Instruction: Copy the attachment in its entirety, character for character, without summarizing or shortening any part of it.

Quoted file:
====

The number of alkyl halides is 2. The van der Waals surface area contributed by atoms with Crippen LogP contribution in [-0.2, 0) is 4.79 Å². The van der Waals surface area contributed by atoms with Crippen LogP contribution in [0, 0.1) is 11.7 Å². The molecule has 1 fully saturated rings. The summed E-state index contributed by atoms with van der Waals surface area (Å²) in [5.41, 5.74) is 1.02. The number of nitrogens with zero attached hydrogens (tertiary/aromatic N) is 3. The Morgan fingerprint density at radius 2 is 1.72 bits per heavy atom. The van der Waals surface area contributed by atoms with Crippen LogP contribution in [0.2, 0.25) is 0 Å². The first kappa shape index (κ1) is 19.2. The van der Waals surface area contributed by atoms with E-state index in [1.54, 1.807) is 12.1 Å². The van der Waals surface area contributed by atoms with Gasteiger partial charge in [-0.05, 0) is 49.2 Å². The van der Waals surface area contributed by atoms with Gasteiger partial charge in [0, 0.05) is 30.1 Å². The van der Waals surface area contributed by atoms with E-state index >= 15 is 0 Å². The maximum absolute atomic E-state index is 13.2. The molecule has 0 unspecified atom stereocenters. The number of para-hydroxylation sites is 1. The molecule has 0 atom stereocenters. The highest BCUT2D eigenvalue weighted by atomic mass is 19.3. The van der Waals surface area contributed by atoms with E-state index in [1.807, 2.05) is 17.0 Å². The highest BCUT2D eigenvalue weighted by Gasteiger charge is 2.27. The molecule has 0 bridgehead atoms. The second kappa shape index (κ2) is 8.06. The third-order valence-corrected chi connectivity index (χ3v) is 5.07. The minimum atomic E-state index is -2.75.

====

The number of alkyl halides is 2. The van der Waals surface area contributed by atoms with Crippen LogP contribution in [-0.2, 0) is 4.79 Å². The van der Waals surface area contributed by atoms with Crippen LogP contribution in [0, 0.1) is 11.7 Å². The molecule has 1 fully saturated rings. The summed E-state index contributed by atoms with van der Waals surface area (Å²) in [5.41, 5.74) is 1.02. The number of nitrogens with zero attached hydrogens (tertiary/aromatic N) is 3. The Morgan fingerprint density at radius 2 is 1.72 bits per heavy atom. The van der Waals surface area contributed by atoms with Crippen LogP contribution in [0.2, 0.25) is 0 Å². The first kappa shape index (κ1) is 19.2. The van der Waals surface area contributed by atoms with E-state index in [1.54, 1.807) is 12.1 Å². The van der Waals surface area contributed by atoms with Gasteiger partial charge in [-0.05, 0) is 49.2 Å². The van der Waals surface area contributed by atoms with Gasteiger partial charge in [0, 0.05) is 30.1 Å². The van der Waals surface area contributed by atoms with E-state index >= 15 is 0 Å². The maximum absolute atomic E-state index is 13.2. The molecule has 0 unspecified atom stereocenters. The number of para-hydroxylation sites is 1. The molecule has 0 atom stereocenters. The highest BCUT2D eigenvalue weighted by atomic mass is 19.3. The van der Waals surface area contributed by atoms with E-state index in [1.807, 2.05) is 17.0 Å². The highest BCUT2D eigenvalue weighted by Gasteiger charge is 2.27. The molecule has 0 bridgehead atoms. The second kappa shape index (κ2) is 8.06. The third-order valence-corrected chi connectivity index (χ3v) is 5.07. The minimum atomic E-state index is -2.75.